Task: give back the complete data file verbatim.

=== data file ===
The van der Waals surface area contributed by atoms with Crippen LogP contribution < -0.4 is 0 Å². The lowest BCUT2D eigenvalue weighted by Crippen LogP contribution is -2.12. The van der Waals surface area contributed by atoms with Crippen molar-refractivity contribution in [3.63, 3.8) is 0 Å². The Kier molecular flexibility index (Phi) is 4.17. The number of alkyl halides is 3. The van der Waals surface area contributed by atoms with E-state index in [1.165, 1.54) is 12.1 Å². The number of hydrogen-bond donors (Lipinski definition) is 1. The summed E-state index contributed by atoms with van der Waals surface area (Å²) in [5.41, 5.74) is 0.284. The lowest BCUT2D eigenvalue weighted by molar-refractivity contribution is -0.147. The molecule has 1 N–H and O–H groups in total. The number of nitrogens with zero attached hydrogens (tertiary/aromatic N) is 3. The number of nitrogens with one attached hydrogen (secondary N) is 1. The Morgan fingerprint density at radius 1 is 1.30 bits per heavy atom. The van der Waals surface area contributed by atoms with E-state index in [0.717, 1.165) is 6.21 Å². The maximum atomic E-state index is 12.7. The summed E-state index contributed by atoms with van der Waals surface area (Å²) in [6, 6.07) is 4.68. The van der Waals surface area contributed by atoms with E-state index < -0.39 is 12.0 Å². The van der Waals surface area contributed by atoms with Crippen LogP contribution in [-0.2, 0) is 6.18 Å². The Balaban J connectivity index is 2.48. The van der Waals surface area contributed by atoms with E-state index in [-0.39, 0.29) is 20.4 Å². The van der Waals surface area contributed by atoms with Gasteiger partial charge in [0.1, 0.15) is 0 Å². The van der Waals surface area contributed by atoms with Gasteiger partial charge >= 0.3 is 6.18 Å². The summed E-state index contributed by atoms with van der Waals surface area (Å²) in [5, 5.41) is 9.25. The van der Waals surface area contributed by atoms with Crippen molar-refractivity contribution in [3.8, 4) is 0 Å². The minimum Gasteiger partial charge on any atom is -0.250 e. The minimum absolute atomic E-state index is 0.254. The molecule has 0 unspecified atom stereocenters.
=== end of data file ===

The van der Waals surface area contributed by atoms with Crippen LogP contribution < -0.4 is 0 Å². The lowest BCUT2D eigenvalue weighted by Crippen LogP contribution is -2.12. The van der Waals surface area contributed by atoms with Crippen molar-refractivity contribution in [3.63, 3.8) is 0 Å². The Kier molecular flexibility index (Phi) is 4.17. The number of alkyl halides is 3. The van der Waals surface area contributed by atoms with E-state index in [1.165, 1.54) is 12.1 Å². The number of hydrogen-bond donors (Lipinski definition) is 1. The summed E-state index contributed by atoms with van der Waals surface area (Å²) in [5.41, 5.74) is 0.284. The lowest BCUT2D eigenvalue weighted by molar-refractivity contribution is -0.147. The molecule has 1 N–H and O–H groups in total. The number of nitrogens with zero attached hydrogens (tertiary/aromatic N) is 3. The number of nitrogens with one attached hydrogen (secondary N) is 1. The Morgan fingerprint density at radius 1 is 1.30 bits per heavy atom. The van der Waals surface area contributed by atoms with E-state index in [0.717, 1.165) is 6.21 Å². The maximum atomic E-state index is 12.7. The summed E-state index contributed by atoms with van der Waals surface area (Å²) in [6, 6.07) is 4.68. The van der Waals surface area contributed by atoms with E-state index < -0.39 is 12.0 Å². The van der Waals surface area contributed by atoms with Crippen LogP contribution in [-0.2, 0) is 6.18 Å². The Balaban J connectivity index is 2.48. The van der Waals surface area contributed by atoms with E-state index in [-0.39, 0.29) is 20.4 Å². The van der Waals surface area contributed by atoms with Gasteiger partial charge in [0.1, 0.15) is 0 Å². The van der Waals surface area contributed by atoms with Gasteiger partial charge >= 0.3 is 6.18 Å². The summed E-state index contributed by atoms with van der Waals surface area (Å²) in [5, 5.41) is 9.25. The van der Waals surface area contributed by atoms with Crippen molar-refractivity contribution in [3.8, 4) is 0 Å². The minimum Gasteiger partial charge on any atom is -0.250 e. The minimum absolute atomic E-state index is 0.254. The molecule has 0 unspecified atom stereocenters.